New York Times (March 8, 2010): A Little Black Box to Jog Failing Memory

Publication Date: 
Mon, 03/08/2010

On a cold, wet afternoon not long ago, Aron Reznick sat in the lounge of a home for the elderly here, his silver hair neatly combed, his memory a fog. He could not remember Thanksgiving dinner with his family, though when he was given a hint - "turkey" - it came back to him, vaguely, like a shadow in the moonlight.

Two years ago, Mr. Reznick, who has early-stage Alzheimer's disease and is now 82, signed up for an experiment intended to help people with Alzheimer's and other memory disorders. The concept was simple:  using digital pictures and audio to archive an experience like a weekend visit from the grandchildren, creating a summary of the resulting content by picking crucial images, and reviewing them periodically to awaken and strengthen the memory of the event.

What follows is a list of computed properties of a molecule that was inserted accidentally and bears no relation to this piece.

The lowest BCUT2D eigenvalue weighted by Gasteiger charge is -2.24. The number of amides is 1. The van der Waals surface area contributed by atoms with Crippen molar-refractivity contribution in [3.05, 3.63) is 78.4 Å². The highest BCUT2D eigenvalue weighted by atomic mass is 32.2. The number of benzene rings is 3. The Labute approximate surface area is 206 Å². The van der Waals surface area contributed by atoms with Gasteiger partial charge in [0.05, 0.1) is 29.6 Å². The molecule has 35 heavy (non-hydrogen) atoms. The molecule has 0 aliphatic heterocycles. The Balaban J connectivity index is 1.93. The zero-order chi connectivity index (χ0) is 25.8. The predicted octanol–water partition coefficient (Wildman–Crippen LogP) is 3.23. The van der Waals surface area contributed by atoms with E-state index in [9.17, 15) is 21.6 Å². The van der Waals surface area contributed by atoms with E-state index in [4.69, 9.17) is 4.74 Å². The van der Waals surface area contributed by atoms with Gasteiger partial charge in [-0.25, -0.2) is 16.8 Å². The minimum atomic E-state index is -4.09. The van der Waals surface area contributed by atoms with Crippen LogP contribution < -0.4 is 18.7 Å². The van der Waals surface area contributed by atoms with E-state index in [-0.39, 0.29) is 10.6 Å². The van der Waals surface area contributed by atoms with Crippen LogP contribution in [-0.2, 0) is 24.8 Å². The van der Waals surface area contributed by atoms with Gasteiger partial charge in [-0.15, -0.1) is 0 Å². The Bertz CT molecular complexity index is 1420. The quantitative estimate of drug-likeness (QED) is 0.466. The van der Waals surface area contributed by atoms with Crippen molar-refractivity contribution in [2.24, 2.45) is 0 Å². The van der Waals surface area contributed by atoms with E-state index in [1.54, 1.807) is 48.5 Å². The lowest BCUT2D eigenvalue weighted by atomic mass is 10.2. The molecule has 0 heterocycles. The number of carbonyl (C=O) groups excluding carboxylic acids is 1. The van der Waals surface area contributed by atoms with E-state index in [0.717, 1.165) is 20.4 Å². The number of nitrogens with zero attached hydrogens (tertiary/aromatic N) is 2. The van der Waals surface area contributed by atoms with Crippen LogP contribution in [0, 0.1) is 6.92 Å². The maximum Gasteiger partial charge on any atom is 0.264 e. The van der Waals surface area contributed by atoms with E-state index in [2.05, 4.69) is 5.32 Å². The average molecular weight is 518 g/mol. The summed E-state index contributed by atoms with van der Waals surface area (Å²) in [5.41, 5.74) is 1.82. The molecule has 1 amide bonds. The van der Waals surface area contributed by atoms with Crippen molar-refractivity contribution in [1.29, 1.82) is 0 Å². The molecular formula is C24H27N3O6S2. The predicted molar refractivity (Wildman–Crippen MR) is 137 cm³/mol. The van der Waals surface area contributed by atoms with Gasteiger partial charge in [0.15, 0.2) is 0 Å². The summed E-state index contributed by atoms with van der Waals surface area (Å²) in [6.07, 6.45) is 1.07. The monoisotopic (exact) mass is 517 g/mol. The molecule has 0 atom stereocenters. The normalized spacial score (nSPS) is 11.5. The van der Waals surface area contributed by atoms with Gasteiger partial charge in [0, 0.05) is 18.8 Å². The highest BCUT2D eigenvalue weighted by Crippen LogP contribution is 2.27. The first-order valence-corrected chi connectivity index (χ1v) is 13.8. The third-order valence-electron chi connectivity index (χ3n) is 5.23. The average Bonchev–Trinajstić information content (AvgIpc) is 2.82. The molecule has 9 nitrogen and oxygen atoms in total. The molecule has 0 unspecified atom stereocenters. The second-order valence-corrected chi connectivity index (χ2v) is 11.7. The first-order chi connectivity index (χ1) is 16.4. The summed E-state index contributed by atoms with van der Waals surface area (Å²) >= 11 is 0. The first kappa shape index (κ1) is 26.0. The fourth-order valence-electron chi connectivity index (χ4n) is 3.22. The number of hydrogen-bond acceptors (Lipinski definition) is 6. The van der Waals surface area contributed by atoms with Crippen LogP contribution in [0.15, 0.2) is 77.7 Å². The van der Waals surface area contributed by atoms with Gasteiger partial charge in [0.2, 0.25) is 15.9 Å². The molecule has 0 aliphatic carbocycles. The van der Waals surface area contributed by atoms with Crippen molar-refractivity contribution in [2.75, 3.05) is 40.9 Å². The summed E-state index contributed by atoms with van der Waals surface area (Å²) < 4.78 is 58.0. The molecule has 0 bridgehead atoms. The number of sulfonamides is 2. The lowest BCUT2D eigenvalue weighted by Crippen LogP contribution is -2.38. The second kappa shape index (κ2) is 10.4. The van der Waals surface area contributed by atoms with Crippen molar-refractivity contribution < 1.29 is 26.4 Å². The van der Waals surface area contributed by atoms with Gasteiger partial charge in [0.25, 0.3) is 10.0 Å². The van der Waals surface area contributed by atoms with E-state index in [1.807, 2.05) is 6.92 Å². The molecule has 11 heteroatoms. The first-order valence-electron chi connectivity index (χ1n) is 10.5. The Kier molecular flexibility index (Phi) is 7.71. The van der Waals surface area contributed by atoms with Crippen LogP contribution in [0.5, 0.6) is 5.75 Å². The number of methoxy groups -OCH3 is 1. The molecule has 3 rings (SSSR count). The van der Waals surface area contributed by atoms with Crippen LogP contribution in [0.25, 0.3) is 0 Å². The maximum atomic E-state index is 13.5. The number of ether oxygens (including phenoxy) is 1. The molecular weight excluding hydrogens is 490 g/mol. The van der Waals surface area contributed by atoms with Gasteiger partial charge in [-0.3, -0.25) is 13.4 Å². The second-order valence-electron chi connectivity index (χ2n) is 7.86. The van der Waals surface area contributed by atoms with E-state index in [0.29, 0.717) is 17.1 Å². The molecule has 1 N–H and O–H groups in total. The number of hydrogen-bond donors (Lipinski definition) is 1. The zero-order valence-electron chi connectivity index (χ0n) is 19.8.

The hardware is a little black box called the Sensecam, which contains a digital camera and an accelerometer to measure movement. Worn like a pendant around the neck, it was developed at Microsoft's research lab in Cambridge, England.

www.nytimes.com/2010/03/09/health/09memory.html?pagewanted=print